Path planned by the combinations of three laser path and three laser power modes. Image shows the scan on a stainless-steel plate.

Constant power modes and build speed were used to turn the laser power on and off at designated positions. Acceleration for jerk-limited control was set at 1,000 m/s2, while wait time for step velocity control was calibrated at 200 mm/s.

“The gaps in the scanned patterns for step velocity control indicate the laser spot did not reach the designated position at the designated time (i.e., a temporal error),” the researchers explained. “No gap was observed for jerk-limited control at all speeds.”

The input energy density was found to be influenced by laser power and scan speed, and errors could potentially cause material defects. The researchers also set up a high-speed camera to measure the melt-pool geometry, which can help when studying the influence that laser control has on LPBF.

It’s also possible to use jerk-limited path planning to create complicated scan strategies, and ensure a smoother build if the laser speed and power variations are reduced. So the researchers proposed the use of laser path and power modes, and put them to use through a modified version of G-code.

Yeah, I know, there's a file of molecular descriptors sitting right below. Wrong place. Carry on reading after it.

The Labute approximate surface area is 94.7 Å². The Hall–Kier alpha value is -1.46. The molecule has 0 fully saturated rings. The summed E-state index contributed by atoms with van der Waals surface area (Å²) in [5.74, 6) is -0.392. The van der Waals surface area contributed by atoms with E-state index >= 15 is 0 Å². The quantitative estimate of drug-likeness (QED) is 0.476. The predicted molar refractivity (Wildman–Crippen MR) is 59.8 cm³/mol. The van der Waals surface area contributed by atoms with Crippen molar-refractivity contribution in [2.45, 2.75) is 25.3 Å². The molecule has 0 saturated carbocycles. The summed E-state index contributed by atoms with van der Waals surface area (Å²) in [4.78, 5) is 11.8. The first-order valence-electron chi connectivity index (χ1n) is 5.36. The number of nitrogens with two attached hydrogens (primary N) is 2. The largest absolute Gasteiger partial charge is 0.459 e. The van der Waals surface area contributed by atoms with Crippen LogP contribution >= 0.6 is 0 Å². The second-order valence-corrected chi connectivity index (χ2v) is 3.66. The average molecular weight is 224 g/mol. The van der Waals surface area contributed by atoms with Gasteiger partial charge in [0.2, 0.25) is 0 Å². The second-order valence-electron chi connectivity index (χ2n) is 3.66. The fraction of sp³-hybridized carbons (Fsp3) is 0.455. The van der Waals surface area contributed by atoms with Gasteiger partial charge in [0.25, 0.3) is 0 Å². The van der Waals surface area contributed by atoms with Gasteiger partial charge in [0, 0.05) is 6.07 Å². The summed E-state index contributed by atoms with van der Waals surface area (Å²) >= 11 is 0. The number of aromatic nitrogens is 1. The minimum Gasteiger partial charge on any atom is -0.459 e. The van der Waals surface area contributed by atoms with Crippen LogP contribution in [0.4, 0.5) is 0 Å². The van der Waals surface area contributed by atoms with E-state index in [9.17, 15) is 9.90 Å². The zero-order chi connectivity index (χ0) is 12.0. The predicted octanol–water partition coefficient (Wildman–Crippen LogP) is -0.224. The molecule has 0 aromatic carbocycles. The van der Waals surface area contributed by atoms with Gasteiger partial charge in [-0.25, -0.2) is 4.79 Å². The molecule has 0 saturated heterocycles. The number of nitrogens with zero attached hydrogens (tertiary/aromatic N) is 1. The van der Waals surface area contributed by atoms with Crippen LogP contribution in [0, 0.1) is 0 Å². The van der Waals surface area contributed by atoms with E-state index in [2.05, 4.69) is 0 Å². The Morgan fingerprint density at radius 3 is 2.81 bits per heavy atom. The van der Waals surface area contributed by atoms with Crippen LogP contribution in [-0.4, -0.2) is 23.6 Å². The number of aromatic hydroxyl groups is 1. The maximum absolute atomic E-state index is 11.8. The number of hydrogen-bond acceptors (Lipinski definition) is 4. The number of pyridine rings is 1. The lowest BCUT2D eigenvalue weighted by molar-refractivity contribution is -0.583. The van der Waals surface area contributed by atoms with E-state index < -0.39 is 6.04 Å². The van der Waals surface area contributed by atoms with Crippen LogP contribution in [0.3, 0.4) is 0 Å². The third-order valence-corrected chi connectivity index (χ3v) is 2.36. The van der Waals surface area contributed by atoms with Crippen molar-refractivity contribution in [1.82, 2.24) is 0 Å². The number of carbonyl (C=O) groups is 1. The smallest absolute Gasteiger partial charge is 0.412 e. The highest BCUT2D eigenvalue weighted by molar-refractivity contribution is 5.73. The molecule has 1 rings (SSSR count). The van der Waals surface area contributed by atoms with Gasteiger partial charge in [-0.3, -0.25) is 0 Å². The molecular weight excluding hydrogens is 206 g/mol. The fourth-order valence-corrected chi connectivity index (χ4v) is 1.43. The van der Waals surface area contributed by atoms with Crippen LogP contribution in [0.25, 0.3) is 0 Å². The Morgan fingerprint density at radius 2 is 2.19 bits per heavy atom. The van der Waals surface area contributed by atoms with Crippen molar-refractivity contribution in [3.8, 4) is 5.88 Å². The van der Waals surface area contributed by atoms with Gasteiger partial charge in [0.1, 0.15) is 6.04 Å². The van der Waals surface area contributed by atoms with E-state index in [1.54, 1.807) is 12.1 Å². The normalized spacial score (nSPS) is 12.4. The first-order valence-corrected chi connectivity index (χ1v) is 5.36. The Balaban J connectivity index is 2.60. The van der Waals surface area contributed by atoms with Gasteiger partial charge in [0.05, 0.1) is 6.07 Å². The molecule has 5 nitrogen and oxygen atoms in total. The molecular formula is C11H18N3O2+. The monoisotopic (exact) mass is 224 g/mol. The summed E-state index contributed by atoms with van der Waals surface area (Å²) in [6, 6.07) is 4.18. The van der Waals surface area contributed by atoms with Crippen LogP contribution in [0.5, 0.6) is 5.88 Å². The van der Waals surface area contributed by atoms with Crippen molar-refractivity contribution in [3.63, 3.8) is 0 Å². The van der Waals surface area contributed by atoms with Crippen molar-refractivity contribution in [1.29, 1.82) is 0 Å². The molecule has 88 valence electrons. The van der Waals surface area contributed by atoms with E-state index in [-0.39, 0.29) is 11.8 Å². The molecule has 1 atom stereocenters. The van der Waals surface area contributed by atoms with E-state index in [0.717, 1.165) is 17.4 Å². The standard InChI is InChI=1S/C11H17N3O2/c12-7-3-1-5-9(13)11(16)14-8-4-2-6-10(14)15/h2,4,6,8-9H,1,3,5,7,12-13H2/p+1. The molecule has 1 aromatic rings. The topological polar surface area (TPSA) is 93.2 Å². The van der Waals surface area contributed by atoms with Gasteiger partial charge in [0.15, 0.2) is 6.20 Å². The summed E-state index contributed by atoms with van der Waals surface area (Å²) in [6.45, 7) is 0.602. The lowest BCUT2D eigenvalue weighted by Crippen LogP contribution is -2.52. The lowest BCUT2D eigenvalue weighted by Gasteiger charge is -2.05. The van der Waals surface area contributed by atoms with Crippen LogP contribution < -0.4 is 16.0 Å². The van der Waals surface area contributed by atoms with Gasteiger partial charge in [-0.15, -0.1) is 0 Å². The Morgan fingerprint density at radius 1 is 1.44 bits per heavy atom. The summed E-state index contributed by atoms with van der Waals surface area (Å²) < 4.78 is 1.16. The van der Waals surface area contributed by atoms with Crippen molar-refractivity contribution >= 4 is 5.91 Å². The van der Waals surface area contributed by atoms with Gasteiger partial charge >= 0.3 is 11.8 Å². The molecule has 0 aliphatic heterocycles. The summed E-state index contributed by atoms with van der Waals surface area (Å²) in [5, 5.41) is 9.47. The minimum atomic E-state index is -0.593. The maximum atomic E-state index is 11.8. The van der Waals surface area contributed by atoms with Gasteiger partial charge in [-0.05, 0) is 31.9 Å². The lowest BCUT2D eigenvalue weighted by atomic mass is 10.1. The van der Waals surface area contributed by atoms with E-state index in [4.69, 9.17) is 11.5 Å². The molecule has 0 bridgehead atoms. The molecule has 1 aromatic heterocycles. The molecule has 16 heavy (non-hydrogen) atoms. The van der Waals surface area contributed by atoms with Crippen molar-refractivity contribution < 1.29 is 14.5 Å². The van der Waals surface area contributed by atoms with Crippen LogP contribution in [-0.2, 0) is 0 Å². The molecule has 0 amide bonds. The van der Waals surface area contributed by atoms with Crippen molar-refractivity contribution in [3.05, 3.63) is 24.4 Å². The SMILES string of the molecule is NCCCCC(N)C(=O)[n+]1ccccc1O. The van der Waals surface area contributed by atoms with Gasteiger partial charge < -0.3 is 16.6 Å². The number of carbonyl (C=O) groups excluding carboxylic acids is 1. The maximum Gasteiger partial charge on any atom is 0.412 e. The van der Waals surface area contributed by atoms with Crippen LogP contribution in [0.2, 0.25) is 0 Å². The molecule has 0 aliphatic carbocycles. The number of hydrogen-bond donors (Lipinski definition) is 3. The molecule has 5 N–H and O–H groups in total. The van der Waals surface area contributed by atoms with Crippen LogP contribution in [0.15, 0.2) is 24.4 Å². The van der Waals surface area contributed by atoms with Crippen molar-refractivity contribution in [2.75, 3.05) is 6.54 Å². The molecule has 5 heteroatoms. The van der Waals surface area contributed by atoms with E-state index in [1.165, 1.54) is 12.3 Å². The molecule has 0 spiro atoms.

“A jerk-limited motion control was implemented on a LPBF AM testbed, and improved position and velocity temporal accuracies were demonstrated,” the researchers concluded. “This enabled the implementation of advanced laser control strategies based on precise power-velocity-position coordination. Such strategies were proposed and implemented through ‘AM G-code’ with three laser path modes and three laser power modes built into its interpreter. A thermal-adjusted mode was also proposed that locally varies power based on adjacent solidified material and variation in local heat conduction. Scan experiments were conducted on a metal plate to demonstrate the effectiveness of different modes, in-situ melt-pool imaging and ex-situ confocal microscopy were utilized to study the processes. The melt-pool controllability is clearly demonstrated.”

Co-authors of the paper are H. Yeung, B.M. Lane, M.A. Donmez, J.C. Fox, and J. Neira.